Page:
At first, the group was a camp, Labelle-influenced romp but Julie and Jacky left after the latter dyed her hair brown and guitarist Ivan Kral joined for three months. While rehearsing at The Performance Studio on 23rd Street, they encountered old friend Tommy Erdelyi, inviting his band The Ramones to share bills while Chris sublet them his First Avenue apartment. In early 1975, after Kral left to join Patti Smith, two girls called Tish and Snookie guested for several months as The Banzai Babies before opening St Mark’s Place boutique Manic Panic. Billy O’Connor left, replaced by 18-year-old Keith Moon-worshipping powerhouse Clement Burke, from New Jersey’s Sweet Revenge, who answered the ad for “freak energy rock drummer”. Then Fred Smith announced he was replacing Richard Hell in Television halfway through Burke’s May CBGB debut, throwing Blondie into shocked despair. The live-wire Burke persuaded them to continue, bringing in jamming mate Gary Valentine.
A squalid, converted doll factory three blocks from CBGB, haunted by poltergeists, became Blondie HQ-domicile. Even a visiting Wayne County was “shocked when I found someone had shit in their kitchen sink!” The transexual titan recalls seeing Blondie at “an old run-down Irish bar, set up on the floor and all these old drunks were stumbling by going, ‘Yeah baby, shake it honey.'” Debbie worked as a waitress at White’s Pub near Wall Street, daydreaming songs like ‘In The Flesh’ and ‘Die Young Stay Pretty’, befriending Chinese workmate Anya Phillips, who became one of her closest friends and a driving force on the scene.
In June, NME’s Lisa Robinson reported on the “renaissance of new bands” at CBGB, mentioning Debbie’s “appealing trashiness” and rendition of the Velvets’ ‘Sunday Morning’. Local writer Alan Betrock briefly became Blondie’s manager, paying for demos of ‘Platinum Blonde’, ‘Thin Line’, ‘Puerto Rico’ and ‘Once I Had A Love (The Disco Song)’, plus The Shangri-Las’ ‘Out In The Streets’. Student doctor Jimmy Destri arrived with his distinctive Farfisa organ (Suicide’s Marty Rev having recently declined).
The Blondie males’ image got a mod makeover when Clem returned from an English trip with the first Dr Feelgood album. “If there’s one group that could take credit for giving direction to the New York scene it must be Dr Feelgood,” said Debbie, who continued developing her Blondie character assisted by designer friend Stephen Sprouse with wedding garb or the iconic zebra skin dress made from pillowcases found in the garbage. By late ’75, with Patti Smith and The Ramones signed by majors, Blondie still felt like “the band least likely to”, further depressed when another NME round-up declared, “Sadly Blondie will never be a star simply because she ain’t good enough.”
The tide started turning in ’76, former manager Betrock launching bi-monthly scene lifeline New York Rocker in February with Blondie’s first full-length interview announcing, “They are geared for war; an all-out assault on NYC.” Blondie was always a great idea, now they were growing into it. They appeared regularly in Punk magazine, the Mutant Monster Party photo strip depicting Debbie and Joey Ramone as star-crossed lovers. This vibrant period was captured in Amos Poe’s film The Blank Generation, Blondie captured at CBGB performing ‘Platinum Blonde’ and ‘He Left Me’. They also supplied the music for Vain Victory, Jackie Curtis’s Ingrassia-directed play in which Debbie played chorus girl Juicy Lucy.
Blondie were a surprise hit of the Max’s Easter Festival with Wayne County, Pere Ubu, Suicide, Heartbreakers and Ramones, impressing ’60s girl group producer Richard Gottehrer, who had started a production company called Instant Records with former New York Dolls manager Marty Thau. After grabbing Blondie for a single, they signed them to Frankie Valli’s Private Stock label.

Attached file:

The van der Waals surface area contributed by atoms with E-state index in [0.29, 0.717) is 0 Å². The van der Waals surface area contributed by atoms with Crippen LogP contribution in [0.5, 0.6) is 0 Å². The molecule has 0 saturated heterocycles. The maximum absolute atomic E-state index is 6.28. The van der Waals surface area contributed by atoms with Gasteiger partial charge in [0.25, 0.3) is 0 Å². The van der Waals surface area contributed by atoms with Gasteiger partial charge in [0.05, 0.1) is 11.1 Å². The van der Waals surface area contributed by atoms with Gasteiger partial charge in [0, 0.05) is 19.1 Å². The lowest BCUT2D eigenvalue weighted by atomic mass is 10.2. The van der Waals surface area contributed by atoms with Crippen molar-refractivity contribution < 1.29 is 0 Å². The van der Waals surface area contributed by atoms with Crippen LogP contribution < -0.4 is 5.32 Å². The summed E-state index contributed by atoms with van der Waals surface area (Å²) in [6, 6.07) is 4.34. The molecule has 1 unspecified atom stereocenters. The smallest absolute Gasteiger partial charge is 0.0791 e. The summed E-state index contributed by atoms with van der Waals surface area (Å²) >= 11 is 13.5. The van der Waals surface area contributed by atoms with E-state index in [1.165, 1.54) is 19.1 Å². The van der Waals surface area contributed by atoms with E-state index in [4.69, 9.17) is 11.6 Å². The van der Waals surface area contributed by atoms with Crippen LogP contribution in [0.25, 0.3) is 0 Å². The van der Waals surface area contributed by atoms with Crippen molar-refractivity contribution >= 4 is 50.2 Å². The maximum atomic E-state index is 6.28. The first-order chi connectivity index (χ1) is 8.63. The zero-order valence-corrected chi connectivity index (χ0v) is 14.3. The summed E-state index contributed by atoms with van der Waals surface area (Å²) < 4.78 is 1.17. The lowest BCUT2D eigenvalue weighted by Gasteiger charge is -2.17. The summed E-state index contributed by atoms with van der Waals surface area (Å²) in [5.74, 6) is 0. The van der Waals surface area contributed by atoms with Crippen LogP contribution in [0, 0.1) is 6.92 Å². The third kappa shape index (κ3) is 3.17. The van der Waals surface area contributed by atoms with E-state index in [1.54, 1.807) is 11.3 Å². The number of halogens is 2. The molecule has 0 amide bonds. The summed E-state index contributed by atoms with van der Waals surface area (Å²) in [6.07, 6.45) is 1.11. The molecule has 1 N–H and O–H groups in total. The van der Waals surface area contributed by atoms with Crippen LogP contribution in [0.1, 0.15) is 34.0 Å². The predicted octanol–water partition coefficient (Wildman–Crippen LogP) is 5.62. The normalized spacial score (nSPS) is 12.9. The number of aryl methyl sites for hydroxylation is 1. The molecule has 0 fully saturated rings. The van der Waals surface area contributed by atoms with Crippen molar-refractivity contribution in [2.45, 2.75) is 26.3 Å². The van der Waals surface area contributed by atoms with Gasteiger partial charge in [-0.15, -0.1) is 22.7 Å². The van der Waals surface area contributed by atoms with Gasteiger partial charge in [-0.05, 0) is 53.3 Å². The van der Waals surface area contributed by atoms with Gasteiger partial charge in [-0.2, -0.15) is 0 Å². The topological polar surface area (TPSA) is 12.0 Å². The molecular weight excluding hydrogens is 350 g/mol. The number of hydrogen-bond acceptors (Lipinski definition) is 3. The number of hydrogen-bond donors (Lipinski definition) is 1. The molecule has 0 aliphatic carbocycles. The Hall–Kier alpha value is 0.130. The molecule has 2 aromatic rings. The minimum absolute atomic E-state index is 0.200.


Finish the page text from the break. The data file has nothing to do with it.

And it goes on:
In August, Blondie recorded their eponymous debut album at Plaza Sound Studio, a room built for Stravinsky at New York’s Radio City Music Hall. First single ‘X Offender’ was released in November, title changed from ‘Sex Offender’ due to pressure. Based on a true story about an offender who falls for her arresting officer, it shot the classic girl group sound with Farfisa-driven punk energy, UK music paper Sounds making it Single Of The Week.
The album appeared in January ’77, unselfconsciously mixing garage-rock, New York pop and even Doors and Jefferson Airplane influences with B-movie visions on tracks like ‘The Attack Of The Giant Ants’. Blondie was praised in the US, Creem announcing, “This is the band that’s sure to put Gotham City on the map.” Most UK reviews were lukewarm but Zigzag proclaimed, “This promising debut has all the charm, sparkle and zest of the great pop bands. Blondie is fun, with a capital F.” Unbeknownst to us, this review would stand us in good stead.
In February, former Wind In The Willows manager Peter Leeds took over Blondie’s affairs as they hit LA for a week-long stint at The Whisky A Go Go, followed by another week with The Ramones. Without hype, only the album hammered by veteran deejay/scene-maker Rodney Bingenheimer, Blondie stormed the city, boys imitating their mod-punk look while girls copied Debbie’s thrift shop glamour. “I want to be a stylist,” she told a salivating LA Times. “Every time we go on stage, I try to do something different.” Impassioned young fan Jeffrey Lee Pierce started the Blondie fan club before forming his own group called The Gun Club while Phil Spector invited them to his Hollywood fortress, scaring all with his bizarre gun-toting behaviour.
An impressed David Bowie invited Blondie to support Iggy Pop on the US tour he was orchestrating for The Idiot. It went swimmingly, Iggy and Bowie making sure the group was looked after, while New York’s Palladium was a triumphant homecoming. Not all support tours would be so easy though as Blondie found on their first UK visit in May ’77 opening for old CBGB muckers Television, Blondie taking their few inches of stage to still-filling halls.
This writer saw them at Hammersmith Odeon and Bristol’s Colston Hall. At the first gig I was in the company of my Zigzag mentor Pete Frame and later we stumbled into their hotel room where Chris was reading a comic book and Debbie was lying naked under a sheet. By Bristol they’d had enough of Television’s insufferable egos but pulled off a blinder with a stellar cover of The Doors’ ‘Moonlight Drive’, Debbie pretty in pink, almost preppie-style with skinny tie and ponytail, bouncing around and high-kicking into first album songs such as ‘Kung Fu Girls’, Iggy tribute ‘Detroit 442′ and an encore of Ronnie & The Daytonas’ ‘Little GTO’.